" I never such festivity saw
As there, while the damsels were hopping;
For dancing is somewhat like law,
When once you begin there's no stopping."
Near Balladoole is a saltish spring, which runs very rapidly; it is a little to the south-west, near the shore, and probably issues from a salt rock.
" The soil of the three southern parishes of Rushen, Arbory,and Malew, partakes very strongly of the same warm, generous quality ascribed to the northern part; it is worked and cultivated with equal facility, and abounds in the same productions, but is not capable of equally substantial improvements, though grateful to the tiller's hand and care. 2
Parochial bounds, by a circular letter from the Bishop, in 1790, are enjoined to be perambulated on Holy Thursday, according to ancient custom.
In Arbory churchyard are buried eighteen persons between 71 and 79 (of which four are 78), and seven above 80 years of age.
A monument to Richard Ambrose Stevenson, Esq., son to Richard Stevenson, Esq., cornet of horse in the Royal Volunteers in Ireland, and aide-de-camp to Lord Shannon; grandson to John Stevenson, Esq. M.P., erected by his mother. He died Feb. 17,1773.
Adieu ! blest shades oh! cease to mourn,
Nor strive to wake the silent urn;
Rather each care, each thought employ,
To meet thee in the realms of joy.
Arms; per pale gules and ermine; a cross saltire counter changed
Mrs. Alice Stevenson, widow of Richard Stevenson, Esq.; died Feb. 26, 1785, aged 69. Richard Ambrose Stevenson, of Balladoole, died March 12, 1795, aged 33.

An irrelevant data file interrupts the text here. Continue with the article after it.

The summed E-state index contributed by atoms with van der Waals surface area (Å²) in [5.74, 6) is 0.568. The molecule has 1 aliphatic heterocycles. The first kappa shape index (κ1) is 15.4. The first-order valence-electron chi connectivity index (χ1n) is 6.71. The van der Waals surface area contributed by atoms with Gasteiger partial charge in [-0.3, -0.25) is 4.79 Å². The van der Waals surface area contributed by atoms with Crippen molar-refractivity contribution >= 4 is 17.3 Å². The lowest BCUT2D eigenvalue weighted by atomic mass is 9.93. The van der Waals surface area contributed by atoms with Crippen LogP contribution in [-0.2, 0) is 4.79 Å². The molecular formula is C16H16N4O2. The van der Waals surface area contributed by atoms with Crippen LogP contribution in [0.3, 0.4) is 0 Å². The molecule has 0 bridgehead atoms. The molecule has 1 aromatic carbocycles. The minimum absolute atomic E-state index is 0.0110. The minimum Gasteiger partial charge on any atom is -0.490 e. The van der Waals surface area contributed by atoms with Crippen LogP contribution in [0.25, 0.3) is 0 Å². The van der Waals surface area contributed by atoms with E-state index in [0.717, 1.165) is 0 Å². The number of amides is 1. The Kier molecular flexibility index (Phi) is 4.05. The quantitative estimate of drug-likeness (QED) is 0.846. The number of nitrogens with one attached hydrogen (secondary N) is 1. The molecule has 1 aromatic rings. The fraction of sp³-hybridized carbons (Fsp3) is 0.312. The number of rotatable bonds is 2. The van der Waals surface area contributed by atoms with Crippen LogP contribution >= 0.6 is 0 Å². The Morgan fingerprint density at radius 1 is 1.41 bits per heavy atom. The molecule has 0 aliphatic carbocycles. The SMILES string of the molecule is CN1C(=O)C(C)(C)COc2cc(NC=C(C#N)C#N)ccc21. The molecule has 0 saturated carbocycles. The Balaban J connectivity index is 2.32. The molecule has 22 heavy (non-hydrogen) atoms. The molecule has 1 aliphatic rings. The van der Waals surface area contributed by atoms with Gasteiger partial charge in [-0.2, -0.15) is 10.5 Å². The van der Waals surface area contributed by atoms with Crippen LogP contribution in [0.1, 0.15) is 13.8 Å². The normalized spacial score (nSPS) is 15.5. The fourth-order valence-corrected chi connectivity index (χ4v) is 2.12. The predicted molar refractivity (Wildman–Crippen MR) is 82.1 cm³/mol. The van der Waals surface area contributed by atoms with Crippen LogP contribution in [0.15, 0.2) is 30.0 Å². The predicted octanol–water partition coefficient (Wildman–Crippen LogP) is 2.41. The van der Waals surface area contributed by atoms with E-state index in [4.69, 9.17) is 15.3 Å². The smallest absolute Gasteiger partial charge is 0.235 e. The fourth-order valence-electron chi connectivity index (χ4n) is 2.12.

A stone to the memory of George Evans, of the London, his two sons, and nine mariners, who perished by sea near Stranhall,Feb. 28, 1781. Erected by Mr. Robert Marow, merchant, Liverpool.
Catherine, daughter of Henry and Jody Corrin, buried June 9, 1794, aged three years.
" Asleep in bed I laid,
Where none I did offend;
Front thence against my will convey'd,
To a plaguey pox by men.
Dear parents, cease to weep,
I innocently forgive;
Rather remember me to meet,
Where love doth ever live."
This appears to be an original specimen of mountain poetry. It may be necessary to say, that what gave rise to it was the inoculating the child (who was averse to it) when she was asleep.
I wish to remark here, that in going to the respective parishes, I took down every inscription in every churchyard, except one; but they occupy such a space, that I am deterred from printing them in this volume, yet hope to present them at a future period, as a treasure to the inhabitants, in some detached and cheap form. Those inserted are selected from the general mass.
In endeavouring to explain the singular circumstance that happened to Robert Cottier's wife, mentioned in page 150, it was suggested to me by Dr. Fothergill, of Bath, in conversation, whether it might not be accounted for, on the supposition of a double uterus, a remarkable case of which occurred in Ireland a few years since, under that eminent accoucheur Dr. Purcell, of Dublin, and which was recorded in the Phil. Trans. with plates.
*1 The title of Sir used to be formerly
added to the names of the vicars, while the rectors were styled
2 Townley's Journal